“We usually start our day at about 6:30 in the morning and drive to whatever unit we’re working on that day,” Dominguez said. “There are units stretched from McAllen to Dalhart and from El Paso to just outside of Texarkana, so sometimes we have overnight trips.”
When the CVM team arrives, they get to work, assisted by the TDCJ farm managers and trustees, the nonviolent, short-term offenders who provide the day-to-day animal care.
“Depending on what is necessary each day, the work could range from doing pregnancy examinations on cows to deworming horses or doing surgery on dogs,” Dominguez said. “We might also float teeth in horses, collect blood from pigs or chickens for regulatory work, or examine animals that are sick or injured.”
By providing veterinary care for the animals that TDCJ raises to support the offenders, veterinary students are also helping the Texas economy.
“TDCJ’s agriculture program and the animals we raise are very important for the agency, as they help provide food, security, and job skills for the offenders,” said Ron Hudson, TDCJ’s deputy division director for manufacturing, agribusiness, and logistics. “Texas A&M provides our animals with veterinary care, and students also provide assessments such as nutritional values (of the feed) the livestock consume. If TDCJ didn’t have a partnership for the veterinary service, it would be a challenge, logistically and economically, to assure the health of the animals over such a vast area.”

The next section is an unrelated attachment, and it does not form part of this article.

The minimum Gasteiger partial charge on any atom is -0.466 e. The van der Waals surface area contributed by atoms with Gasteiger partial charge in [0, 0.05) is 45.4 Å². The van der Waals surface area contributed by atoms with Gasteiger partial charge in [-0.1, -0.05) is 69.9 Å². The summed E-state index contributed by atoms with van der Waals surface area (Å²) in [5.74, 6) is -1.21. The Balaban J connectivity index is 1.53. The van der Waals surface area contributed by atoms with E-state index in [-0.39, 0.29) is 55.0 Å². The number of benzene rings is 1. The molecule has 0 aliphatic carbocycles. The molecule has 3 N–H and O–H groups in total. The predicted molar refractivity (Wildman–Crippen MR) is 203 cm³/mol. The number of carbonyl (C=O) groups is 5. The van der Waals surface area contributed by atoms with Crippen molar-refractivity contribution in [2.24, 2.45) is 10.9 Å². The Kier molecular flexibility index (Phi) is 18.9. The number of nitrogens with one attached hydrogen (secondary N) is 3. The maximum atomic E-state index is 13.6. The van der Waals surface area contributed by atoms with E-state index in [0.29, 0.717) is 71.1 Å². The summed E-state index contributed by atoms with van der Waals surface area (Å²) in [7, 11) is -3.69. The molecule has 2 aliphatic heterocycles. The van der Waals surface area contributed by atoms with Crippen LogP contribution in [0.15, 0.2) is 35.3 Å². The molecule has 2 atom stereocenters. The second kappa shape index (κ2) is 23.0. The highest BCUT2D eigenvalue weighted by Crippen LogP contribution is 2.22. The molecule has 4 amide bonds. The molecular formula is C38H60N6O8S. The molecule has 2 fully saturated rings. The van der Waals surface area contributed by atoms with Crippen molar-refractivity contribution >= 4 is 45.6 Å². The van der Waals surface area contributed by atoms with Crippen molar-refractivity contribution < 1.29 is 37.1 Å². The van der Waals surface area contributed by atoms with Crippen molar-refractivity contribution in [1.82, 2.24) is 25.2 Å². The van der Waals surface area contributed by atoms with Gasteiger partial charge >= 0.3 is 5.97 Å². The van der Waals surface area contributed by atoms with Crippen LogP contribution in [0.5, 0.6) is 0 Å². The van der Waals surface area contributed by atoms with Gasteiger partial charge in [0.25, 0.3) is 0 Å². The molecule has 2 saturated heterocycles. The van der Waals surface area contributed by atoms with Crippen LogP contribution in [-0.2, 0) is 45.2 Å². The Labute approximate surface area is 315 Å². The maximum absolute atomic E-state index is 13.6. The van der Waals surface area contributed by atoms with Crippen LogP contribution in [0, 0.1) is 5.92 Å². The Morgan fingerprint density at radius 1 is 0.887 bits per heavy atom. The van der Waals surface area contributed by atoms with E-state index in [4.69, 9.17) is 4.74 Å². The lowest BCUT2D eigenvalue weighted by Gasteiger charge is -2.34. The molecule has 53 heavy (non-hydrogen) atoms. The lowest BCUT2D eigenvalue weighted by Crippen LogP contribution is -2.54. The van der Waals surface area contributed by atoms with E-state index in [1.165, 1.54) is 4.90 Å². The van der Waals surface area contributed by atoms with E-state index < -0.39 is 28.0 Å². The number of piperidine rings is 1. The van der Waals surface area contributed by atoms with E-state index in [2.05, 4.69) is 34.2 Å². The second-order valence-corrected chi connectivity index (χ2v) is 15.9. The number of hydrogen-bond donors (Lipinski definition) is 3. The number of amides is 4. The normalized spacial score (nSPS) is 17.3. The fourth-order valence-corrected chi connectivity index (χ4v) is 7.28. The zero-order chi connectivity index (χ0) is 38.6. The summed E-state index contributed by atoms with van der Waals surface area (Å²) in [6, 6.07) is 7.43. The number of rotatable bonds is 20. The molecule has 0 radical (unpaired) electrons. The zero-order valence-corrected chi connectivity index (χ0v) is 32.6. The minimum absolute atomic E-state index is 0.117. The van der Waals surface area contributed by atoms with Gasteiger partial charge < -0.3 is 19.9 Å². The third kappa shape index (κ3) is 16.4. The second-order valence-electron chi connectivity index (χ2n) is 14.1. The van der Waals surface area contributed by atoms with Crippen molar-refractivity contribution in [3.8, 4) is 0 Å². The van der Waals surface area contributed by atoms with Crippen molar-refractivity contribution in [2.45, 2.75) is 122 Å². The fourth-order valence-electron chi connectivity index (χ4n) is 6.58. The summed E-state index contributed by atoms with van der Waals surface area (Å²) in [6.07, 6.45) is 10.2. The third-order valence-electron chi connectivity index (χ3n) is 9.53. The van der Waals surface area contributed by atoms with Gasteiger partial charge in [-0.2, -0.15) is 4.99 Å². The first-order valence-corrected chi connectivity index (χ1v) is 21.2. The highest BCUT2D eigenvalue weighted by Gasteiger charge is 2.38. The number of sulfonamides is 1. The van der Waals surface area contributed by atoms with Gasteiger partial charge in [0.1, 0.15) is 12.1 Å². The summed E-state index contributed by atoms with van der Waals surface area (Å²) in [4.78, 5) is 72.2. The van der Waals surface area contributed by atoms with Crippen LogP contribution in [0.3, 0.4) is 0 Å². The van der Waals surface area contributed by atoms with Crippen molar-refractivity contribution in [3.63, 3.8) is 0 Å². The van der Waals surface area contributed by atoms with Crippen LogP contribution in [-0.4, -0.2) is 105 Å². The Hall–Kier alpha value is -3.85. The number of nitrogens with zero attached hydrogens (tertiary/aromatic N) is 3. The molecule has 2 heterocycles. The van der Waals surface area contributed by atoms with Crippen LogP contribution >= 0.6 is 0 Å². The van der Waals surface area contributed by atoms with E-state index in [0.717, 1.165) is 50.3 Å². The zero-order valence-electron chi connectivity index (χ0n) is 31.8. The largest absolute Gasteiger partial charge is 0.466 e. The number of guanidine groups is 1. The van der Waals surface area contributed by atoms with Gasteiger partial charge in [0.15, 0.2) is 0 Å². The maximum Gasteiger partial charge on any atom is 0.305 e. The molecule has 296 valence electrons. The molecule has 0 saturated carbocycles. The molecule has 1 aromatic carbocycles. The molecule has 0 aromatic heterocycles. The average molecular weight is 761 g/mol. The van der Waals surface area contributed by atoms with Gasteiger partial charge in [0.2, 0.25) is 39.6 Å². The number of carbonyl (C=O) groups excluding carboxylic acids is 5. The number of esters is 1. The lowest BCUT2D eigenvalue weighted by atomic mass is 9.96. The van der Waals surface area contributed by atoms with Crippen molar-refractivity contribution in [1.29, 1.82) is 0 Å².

Dr. Jennifer Fridley and fourth-year veterinary student Danielle Garnier examine an abscess on the face of a young bull.
But the partnership between TDCJ and the CVM provides so much more than just an economic benefit. It gives veterinary students the opportunity to apply their understanding of individual animal care at a population level.
“In the TDCJ rotation, there are a lot of opportunities to see how larger operations manage their herds,” said Trent Dozier, a fourth-year veterinary student from Abilene who is focusing on large animal medicine. “It’s been really beneficial.”
Working with a population of animals changes the equation of care. Students must consider the range of possible problems and assess how each problem applies to the entire herd, such as with pregnancy rates.